FTC / FDCPA – What else can I do if I think a debt collector has broken the law?

Compliance > FDCPA
Q:  What else can I do if I think a debt collector has broken the law?
 
A:  You can sue a collector in a state or federal court within one year of the date the law was violated. You can sue for damages, like lost wages and medical bills. If you can’t prove damages, you can still be awarded up to $1,000, plus reimbursement for attorney’s fees and court costs. A group of people suing as part of a class action lawsuit can recover money for damages up to $500,000, or one percent of the collector’s net worth, whichever amount is lower.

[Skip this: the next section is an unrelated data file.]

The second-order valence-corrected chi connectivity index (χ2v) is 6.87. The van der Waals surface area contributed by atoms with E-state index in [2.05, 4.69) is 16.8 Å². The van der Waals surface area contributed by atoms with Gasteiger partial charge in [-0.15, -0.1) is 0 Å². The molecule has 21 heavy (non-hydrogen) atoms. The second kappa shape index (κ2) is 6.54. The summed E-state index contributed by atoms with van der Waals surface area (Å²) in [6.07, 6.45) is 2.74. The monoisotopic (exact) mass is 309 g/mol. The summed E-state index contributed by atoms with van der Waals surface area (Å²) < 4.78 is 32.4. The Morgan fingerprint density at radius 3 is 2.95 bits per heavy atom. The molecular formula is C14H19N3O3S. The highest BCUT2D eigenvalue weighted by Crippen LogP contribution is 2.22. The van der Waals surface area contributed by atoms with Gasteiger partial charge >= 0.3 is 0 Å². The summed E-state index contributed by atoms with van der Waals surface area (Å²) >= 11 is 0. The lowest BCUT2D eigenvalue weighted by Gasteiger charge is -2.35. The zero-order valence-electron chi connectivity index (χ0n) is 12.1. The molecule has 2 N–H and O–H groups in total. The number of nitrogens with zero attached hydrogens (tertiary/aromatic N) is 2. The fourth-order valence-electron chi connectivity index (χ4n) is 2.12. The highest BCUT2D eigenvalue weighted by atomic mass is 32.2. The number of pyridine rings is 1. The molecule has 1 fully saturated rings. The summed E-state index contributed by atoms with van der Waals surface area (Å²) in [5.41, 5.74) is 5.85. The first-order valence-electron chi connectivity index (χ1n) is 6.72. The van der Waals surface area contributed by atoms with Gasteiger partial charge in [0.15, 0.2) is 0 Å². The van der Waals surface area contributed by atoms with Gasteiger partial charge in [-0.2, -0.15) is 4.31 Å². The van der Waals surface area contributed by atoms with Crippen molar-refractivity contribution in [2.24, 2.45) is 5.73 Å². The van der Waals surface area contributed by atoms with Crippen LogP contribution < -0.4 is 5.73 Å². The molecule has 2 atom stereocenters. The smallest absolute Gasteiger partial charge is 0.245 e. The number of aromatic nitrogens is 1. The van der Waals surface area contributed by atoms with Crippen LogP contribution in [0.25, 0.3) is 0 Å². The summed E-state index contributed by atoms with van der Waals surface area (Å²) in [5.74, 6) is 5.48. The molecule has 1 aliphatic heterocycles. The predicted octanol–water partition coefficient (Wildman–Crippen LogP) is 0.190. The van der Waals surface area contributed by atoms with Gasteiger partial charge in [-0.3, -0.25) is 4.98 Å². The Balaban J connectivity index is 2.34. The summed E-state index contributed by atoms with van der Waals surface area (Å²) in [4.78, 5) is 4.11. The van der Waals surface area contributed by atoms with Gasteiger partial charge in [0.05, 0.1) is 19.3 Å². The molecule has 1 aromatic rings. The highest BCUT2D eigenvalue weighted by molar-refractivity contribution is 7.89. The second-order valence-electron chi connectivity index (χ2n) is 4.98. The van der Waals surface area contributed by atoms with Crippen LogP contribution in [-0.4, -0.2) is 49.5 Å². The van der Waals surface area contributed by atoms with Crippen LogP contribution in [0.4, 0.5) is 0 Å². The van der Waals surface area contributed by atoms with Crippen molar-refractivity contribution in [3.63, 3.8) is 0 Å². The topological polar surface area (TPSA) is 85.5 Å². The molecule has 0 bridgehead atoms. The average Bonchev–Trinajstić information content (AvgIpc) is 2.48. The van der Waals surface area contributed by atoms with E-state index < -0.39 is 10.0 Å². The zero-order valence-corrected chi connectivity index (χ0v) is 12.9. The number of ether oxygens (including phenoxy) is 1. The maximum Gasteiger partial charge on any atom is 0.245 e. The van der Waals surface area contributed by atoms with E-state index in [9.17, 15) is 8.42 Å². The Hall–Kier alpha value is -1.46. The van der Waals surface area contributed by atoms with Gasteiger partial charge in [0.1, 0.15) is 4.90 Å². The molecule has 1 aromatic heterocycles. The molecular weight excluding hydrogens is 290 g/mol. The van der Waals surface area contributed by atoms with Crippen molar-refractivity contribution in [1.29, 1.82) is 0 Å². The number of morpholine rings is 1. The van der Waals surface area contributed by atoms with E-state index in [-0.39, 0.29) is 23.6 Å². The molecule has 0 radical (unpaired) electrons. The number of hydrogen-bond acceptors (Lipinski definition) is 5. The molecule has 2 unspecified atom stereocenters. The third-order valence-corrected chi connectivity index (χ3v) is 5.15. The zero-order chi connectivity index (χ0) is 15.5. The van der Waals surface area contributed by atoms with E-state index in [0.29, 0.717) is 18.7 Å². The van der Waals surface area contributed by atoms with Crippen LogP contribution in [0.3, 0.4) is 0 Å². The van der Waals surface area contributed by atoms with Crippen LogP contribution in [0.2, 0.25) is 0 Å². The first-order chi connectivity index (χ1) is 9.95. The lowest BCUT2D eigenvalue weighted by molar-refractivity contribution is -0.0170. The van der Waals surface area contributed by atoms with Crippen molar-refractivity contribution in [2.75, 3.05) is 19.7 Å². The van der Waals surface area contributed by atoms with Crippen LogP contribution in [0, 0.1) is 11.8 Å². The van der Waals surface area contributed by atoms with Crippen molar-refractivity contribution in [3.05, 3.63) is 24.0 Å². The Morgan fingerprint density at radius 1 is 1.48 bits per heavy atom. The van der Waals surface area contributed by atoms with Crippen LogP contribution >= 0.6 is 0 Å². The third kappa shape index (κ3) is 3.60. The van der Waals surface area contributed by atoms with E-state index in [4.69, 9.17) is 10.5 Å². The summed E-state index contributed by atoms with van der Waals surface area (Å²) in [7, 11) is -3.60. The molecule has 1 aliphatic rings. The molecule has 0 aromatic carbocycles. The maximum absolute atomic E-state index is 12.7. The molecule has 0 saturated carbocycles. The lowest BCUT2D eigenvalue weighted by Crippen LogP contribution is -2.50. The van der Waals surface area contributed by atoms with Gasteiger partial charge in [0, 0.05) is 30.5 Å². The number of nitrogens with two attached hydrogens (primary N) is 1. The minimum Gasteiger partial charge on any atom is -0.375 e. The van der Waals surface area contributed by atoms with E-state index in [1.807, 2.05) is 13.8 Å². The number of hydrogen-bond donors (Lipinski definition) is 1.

Even if a court finds a debt collector violated the FDCPA in trying to collect a debt, you still owe the debt.
 
 
The FTC enforces the Fair Debt Collection Practices Act (FDCPA), which makes it illegal for debt collectors to use abusive, unfair, or deceptive practices when they collect debts.  This Q&A was obtained from Federal Trade Commission’s Debt Collection FAQs which may be found here:  https://www.consumer.ftc.gov/articles/debt-collection-faqs
 

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